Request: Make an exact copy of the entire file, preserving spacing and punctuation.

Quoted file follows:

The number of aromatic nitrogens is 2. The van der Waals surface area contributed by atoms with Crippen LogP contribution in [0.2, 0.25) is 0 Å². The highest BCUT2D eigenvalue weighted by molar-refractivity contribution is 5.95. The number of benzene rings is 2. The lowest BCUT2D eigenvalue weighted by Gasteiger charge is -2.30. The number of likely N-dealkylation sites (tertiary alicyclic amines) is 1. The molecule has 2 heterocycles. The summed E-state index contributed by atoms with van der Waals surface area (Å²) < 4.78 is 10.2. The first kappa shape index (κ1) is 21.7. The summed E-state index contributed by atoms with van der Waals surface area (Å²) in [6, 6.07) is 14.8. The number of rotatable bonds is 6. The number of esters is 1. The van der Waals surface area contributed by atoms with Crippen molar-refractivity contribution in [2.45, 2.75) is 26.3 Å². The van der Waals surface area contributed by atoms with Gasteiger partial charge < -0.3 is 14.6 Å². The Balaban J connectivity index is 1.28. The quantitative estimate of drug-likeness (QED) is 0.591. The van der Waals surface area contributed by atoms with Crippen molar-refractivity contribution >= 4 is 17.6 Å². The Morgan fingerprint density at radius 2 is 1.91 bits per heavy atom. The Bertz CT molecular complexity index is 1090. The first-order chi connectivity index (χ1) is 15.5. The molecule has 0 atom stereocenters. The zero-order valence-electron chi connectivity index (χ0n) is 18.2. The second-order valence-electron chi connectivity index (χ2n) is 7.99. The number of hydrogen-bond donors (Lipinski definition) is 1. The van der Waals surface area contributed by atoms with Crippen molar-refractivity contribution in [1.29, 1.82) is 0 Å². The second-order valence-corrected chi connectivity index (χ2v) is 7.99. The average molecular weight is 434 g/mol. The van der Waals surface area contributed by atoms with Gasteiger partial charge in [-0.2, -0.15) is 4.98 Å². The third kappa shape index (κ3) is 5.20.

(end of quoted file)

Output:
The number of aromatic nitrogens is 2. The van der Waals surface area contributed by atoms with Crippen LogP contribution in [0.2, 0.25) is 0 Å². The highest BCUT2D eigenvalue weighted by molar-refractivity contribution is 5.95. The number of benzene rings is 2. The lowest BCUT2D eigenvalue weighted by Gasteiger charge is -2.30. The number of likely N-dealkylation sites (tertiary alicyclic amines) is 1. The molecule has 2 heterocycles. The summed E-state index contributed by atoms with van der Waals surface area (Å²) < 4.78 is 10.2. The first kappa shape index (κ1) is 21.7. The summed E-state index contributed by atoms with van der Waals surface area (Å²) in [6, 6.07) is 14.8. The number of rotatable bonds is 6. The number of esters is 1. The van der Waals surface area contributed by atoms with Crippen molar-refractivity contribution in [2.45, 2.75) is 26.3 Å². The van der Waals surface area contributed by atoms with Gasteiger partial charge < -0.3 is 14.6 Å². The Balaban J connectivity index is 1.28. The quantitative estimate of drug-likeness (QED) is 0.591. The van der Waals surface area contributed by atoms with Crippen molar-refractivity contribution >= 4 is 17.6 Å². The Morgan fingerprint density at radius 2 is 1.91 bits per heavy atom. The Bertz CT molecular complexity index is 1090. The first-order chi connectivity index (χ1) is 15.5. The molecule has 0 atom stereocenters. The zero-order valence-electron chi connectivity index (χ0n) is 18.2. The second-order valence-electron chi connectivity index (χ2n) is 7.99. The number of hydrogen-bond donors (Lipinski definition) is 1. The van der Waals surface area contributed by atoms with Crippen molar-refractivity contribution in [1.29, 1.82) is 0 Å². The second-order valence-corrected chi connectivity index (χ2v) is 7.99. The average molecular weight is 434 g/mol. The van der Waals surface area contributed by atoms with Gasteiger partial charge in [-0.2, -0.15) is 4.98 Å². The third kappa shape index (κ3) is 5.20.